aws iam get-role-policy   --role-name "$lambda_invocation_role_name"   --policy-name "$lambda_invocation_access_policy_name"   --output json   --query 'PolicyDocument'

aws s3api get-bucket-notification   --bucket "$source_bucket"

Clean up

If you are done with the walkthrough, you can delete the created resources:

aws s3 rm s3://$target_bucket/resized-HappyFace.jpg
aws s3 rm s3://$source_bucket/HappyFace.jpg
aws s3 rb s3://$target_bucket/
aws s3 rb s3://$source_bucket/

aws lambda delete-function   --function-name "$function"

aws iam delete-role-policy   --role-name "$lambda_execution_role_name"   --policy-name "$lambda_execution_access_policy_name"

aws iam delete-role   --role-name "$lambda_execution_role_name"

aws iam delete-role-policy   --role-name "$lambda_invocation_role_name"   --policy-name "$lambda_invocation_access_policy_name"

aws iam delete-role   --role-name "$lambda_invocation_role_name"

log_stream_names=$(aws logs describe-log-streams   --log-group-name "$log_group_name"   --output text   --query 'logStreams[*].logStreamName') &&
for log_stream_name in $log_stream_names; do
  echo "deleting log-stream $log_stream_name"
  aws logs delete-log-stream     --log-group-name "$log_group_name"     --log-stream-name "$log_stream_name"

aws logs delete-log-group   --log-group-name "$log_group_name"

If you try these instructions, please let me know in the comments where you had trouble or experienced errors.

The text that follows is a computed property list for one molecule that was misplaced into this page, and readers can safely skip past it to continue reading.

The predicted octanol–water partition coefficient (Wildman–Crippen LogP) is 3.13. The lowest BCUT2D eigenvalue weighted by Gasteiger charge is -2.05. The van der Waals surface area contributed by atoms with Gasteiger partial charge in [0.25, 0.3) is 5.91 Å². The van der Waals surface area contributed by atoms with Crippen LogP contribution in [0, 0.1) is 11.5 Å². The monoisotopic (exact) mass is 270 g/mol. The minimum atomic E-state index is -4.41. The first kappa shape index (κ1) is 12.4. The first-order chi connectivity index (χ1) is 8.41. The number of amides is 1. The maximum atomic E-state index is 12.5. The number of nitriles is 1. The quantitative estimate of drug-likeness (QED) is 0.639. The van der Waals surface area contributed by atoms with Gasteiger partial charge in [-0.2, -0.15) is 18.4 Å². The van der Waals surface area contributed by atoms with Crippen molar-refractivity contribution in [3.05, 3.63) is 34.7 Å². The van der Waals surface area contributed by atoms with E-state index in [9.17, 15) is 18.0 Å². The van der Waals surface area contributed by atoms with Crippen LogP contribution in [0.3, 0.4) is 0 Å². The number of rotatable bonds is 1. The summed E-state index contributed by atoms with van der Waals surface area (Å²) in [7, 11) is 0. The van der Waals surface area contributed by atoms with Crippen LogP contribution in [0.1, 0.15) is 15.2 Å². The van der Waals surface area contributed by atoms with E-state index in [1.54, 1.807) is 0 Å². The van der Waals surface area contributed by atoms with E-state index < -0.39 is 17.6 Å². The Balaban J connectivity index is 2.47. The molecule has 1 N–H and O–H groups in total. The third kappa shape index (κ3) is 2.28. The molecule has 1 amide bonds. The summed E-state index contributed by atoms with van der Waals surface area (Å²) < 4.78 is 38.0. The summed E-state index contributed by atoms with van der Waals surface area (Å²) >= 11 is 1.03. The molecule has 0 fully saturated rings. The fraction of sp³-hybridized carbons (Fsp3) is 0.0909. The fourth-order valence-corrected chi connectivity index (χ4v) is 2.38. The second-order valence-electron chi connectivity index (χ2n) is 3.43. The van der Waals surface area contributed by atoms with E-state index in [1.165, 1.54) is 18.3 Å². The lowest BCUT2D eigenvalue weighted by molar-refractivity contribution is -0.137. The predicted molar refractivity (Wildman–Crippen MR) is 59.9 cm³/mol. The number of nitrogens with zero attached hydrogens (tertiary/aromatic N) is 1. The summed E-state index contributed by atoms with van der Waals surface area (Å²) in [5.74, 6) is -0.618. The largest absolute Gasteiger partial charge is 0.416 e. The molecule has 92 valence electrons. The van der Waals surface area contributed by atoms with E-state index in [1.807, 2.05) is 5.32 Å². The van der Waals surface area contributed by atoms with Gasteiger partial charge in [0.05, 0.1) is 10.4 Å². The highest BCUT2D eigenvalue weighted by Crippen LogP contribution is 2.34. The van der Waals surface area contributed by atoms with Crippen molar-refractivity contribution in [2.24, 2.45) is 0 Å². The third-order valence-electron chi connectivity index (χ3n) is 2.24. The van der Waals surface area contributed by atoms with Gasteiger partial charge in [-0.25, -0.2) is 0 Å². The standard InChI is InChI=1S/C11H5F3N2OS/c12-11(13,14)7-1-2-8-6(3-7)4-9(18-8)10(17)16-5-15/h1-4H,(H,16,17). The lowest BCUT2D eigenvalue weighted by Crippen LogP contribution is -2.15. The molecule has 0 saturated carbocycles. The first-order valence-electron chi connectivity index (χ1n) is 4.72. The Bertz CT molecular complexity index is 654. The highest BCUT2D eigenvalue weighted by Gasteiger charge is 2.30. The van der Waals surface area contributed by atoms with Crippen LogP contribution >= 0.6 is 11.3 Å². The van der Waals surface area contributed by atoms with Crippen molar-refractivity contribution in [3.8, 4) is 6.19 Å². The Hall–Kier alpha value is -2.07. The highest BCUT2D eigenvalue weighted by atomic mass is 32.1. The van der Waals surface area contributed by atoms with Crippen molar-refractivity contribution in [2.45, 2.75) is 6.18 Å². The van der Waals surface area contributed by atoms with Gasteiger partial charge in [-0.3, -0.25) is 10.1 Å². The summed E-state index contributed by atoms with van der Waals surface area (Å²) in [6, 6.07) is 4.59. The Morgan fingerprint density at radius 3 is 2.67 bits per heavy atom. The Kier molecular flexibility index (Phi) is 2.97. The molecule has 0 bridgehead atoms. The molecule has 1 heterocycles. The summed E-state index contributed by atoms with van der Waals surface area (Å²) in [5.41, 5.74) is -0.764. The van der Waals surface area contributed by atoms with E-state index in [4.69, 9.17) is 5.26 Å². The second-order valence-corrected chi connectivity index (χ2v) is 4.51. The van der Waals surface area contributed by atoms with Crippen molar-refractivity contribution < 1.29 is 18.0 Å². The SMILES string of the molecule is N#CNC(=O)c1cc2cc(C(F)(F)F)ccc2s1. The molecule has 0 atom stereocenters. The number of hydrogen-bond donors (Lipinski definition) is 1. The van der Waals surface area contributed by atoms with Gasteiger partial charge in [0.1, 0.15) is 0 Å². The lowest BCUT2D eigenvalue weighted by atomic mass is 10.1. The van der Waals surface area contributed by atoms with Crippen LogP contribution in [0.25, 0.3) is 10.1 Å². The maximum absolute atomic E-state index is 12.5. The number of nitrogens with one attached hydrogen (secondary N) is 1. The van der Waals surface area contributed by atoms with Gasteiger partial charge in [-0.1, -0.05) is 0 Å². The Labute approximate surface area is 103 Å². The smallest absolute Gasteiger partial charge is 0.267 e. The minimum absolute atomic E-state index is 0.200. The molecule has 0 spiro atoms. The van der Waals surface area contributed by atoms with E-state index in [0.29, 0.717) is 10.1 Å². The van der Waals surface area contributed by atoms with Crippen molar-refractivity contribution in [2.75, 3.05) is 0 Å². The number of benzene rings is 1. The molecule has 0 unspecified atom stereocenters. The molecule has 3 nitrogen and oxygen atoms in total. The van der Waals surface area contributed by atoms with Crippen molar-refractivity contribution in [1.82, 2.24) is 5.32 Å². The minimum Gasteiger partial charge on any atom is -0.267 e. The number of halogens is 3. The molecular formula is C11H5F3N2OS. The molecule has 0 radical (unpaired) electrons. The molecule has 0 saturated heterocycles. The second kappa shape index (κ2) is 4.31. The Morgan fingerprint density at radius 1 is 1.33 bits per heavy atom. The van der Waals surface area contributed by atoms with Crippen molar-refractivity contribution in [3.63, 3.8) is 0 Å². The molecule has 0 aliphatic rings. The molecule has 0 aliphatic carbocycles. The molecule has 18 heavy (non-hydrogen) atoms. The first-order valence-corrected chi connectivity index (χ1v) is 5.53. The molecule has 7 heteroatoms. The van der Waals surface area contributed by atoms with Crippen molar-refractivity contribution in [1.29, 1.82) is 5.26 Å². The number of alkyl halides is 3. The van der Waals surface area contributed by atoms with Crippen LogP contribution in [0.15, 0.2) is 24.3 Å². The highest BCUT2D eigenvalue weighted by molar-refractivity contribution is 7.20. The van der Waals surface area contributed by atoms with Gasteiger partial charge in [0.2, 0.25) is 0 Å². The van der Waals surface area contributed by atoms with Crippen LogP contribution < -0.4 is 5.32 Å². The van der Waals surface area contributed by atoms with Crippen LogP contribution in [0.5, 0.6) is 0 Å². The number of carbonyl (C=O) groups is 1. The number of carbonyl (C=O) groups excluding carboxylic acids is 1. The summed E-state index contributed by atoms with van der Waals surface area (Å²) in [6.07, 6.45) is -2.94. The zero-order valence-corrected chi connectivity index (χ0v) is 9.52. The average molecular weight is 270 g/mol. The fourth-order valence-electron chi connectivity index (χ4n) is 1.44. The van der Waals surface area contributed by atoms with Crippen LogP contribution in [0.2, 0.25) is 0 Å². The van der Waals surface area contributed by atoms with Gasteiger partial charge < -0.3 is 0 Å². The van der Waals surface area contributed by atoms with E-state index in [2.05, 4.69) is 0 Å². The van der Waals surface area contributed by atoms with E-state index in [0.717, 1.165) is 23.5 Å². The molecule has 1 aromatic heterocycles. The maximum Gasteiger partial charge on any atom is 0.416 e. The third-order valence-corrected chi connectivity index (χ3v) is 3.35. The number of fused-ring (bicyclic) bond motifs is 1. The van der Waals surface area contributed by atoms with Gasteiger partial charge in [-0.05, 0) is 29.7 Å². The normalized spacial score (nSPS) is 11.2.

If you uploaded SSL certificates to Amazon Web Services for ELB (Elastic Load Balancing) or CloudFront (CDN), then you will want to keep an eye on the expiration dates and renew the certificates well before to ensure uninterrupted service.

If you uploaded the SSL certificates yourself, then of course at that time you set an official reminder to make sure that you remembered to renew the certificate. Right?

However, if you inherited an AWS account and want to review your company or client’s configuration, then here’s an easy command to get a list of all SSL certificates in IAM, sorted by expiration date.

aws iam list-server-certificates   --output text   --query 'ServerCertificateMetadataList[*].[Expiration,ServerCertificateName]'   | sort

To get more information on an individual certificate, you might use something like:

aws iam get-server-certificate   --server-certificate-name $certificate_name   --output text   --query 'ServerCertificate.CertificateBody' | openssl x509 -text | less

That can let you review information like the DNS name(s) the SSL certificate is good for.

Exercise for the reader: Schedule an automated job that reviews SSL certificate expiration and generates messages to an SNS topic when certificates are near expiration. Subscribe email addresses and other alerting services to the SNS topic.

Read more from Amazon on Managing Server Certificates.

Note: SSL certificates embedded in web server applications running on EC2 instances would have to be checked and updated separately from those stored in AWS.

Ubuntu AMIs

Ubuntu AMIs for EC2: